Turkey signs trade agreement on agriculture with Serbia
BELGRADE - Anadolu AgencyTurkey and Serbia signed a trade agreement on agriculture on Aug. 22, the first since 2011.
Ahmet Eşref Fakıbaba, the Turkish minister of food, agriculture, and livestock, and Branislav Nedimovic, the Serbian minister of agriculture, met in Serbia’s capital Belgrade to discuss ways to improve import and export between the two countries.
The agreement aims to boost the export of sunflower oil, fruits, and vegetables between the two countries, and increase bilateral trade to $1 billion.
Fakıbaba, in a joint press conference after the signing ceremony, said Serbia had a decisive role to play for peace and stability in the Balkan region.
“We give great importance to improving our relations in every area, especially in the economy,” he said.
He asked Turkish businessmen to increase investment in Serbia, adding that Serbia should provide them incentives.
“Serbia is very important for us, Serbia is our great friend. We need to put a little more effort to reach $1 billion in trade volume—our common goal,” he said.
Fakıbaba said if Belgrade allows a free trade zone to Ankara, it could enter markets in Russia and the European Union, with which it has free trade agreements.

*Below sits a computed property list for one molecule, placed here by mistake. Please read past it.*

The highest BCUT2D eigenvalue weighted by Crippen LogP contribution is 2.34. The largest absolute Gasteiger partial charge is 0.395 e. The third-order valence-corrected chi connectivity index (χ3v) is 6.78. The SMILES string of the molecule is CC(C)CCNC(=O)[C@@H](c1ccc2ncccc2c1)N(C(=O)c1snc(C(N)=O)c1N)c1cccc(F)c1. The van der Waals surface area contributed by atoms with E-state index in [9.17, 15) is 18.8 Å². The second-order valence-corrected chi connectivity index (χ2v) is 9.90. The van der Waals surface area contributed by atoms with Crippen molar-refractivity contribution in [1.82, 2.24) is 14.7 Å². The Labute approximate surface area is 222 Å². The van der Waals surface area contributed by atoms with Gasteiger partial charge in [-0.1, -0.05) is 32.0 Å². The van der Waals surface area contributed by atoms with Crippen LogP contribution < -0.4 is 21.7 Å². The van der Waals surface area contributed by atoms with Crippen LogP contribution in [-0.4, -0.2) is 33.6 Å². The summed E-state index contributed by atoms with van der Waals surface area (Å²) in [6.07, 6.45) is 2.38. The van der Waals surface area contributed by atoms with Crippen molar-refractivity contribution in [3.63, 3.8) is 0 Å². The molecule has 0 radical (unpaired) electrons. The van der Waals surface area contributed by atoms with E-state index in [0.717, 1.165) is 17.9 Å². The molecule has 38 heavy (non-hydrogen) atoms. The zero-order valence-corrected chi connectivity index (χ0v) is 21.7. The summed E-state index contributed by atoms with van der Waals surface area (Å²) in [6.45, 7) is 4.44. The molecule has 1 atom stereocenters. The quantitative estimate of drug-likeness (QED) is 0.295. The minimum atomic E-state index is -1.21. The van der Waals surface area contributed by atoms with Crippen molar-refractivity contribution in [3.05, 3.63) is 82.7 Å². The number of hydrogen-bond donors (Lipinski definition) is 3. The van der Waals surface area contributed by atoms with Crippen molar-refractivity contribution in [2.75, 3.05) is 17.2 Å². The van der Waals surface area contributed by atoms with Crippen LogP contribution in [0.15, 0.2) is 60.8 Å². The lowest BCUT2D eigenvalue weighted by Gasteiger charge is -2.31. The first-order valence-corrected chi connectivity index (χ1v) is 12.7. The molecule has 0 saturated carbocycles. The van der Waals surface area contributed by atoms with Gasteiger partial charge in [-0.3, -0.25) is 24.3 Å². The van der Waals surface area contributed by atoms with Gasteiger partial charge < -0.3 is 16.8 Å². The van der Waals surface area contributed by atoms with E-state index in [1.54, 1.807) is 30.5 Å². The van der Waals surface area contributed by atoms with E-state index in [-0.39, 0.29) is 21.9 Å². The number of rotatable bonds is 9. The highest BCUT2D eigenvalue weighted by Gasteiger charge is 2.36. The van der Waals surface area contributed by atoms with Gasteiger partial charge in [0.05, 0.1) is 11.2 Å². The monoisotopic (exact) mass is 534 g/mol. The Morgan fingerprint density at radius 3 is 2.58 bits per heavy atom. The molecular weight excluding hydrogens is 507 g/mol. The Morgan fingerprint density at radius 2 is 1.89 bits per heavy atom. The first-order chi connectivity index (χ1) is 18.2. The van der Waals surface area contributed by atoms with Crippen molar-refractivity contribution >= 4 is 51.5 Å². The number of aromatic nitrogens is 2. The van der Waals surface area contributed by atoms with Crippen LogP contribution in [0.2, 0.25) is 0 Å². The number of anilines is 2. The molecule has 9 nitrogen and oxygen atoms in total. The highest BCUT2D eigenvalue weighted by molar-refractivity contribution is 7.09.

In return, he added, Turkey could open its market to Serbia.
Nedimovic said they had focused on three main issues—updating the Free Trade Agreement, creating new quotas for various agricultural products, and investment in the livestock and fruit sector—during their talks.
“Of course, this must satisfy the two sides. Our offer was beef and sunflower oil exports. This way we aim to increase production,” said Nedimovic.
He said they were open to Turkish investors, and that Turkey could be a milestone for them in the Middle East and Asian markets.
Nedimovic estimated that the free trade agreement signed eight years ago between the two countries had made a fivefold increase in trade in the agriculture sector.
There are 75 Turkish private investments in Serbia’s textiles, food, and construction sectors, totaling around $110 million.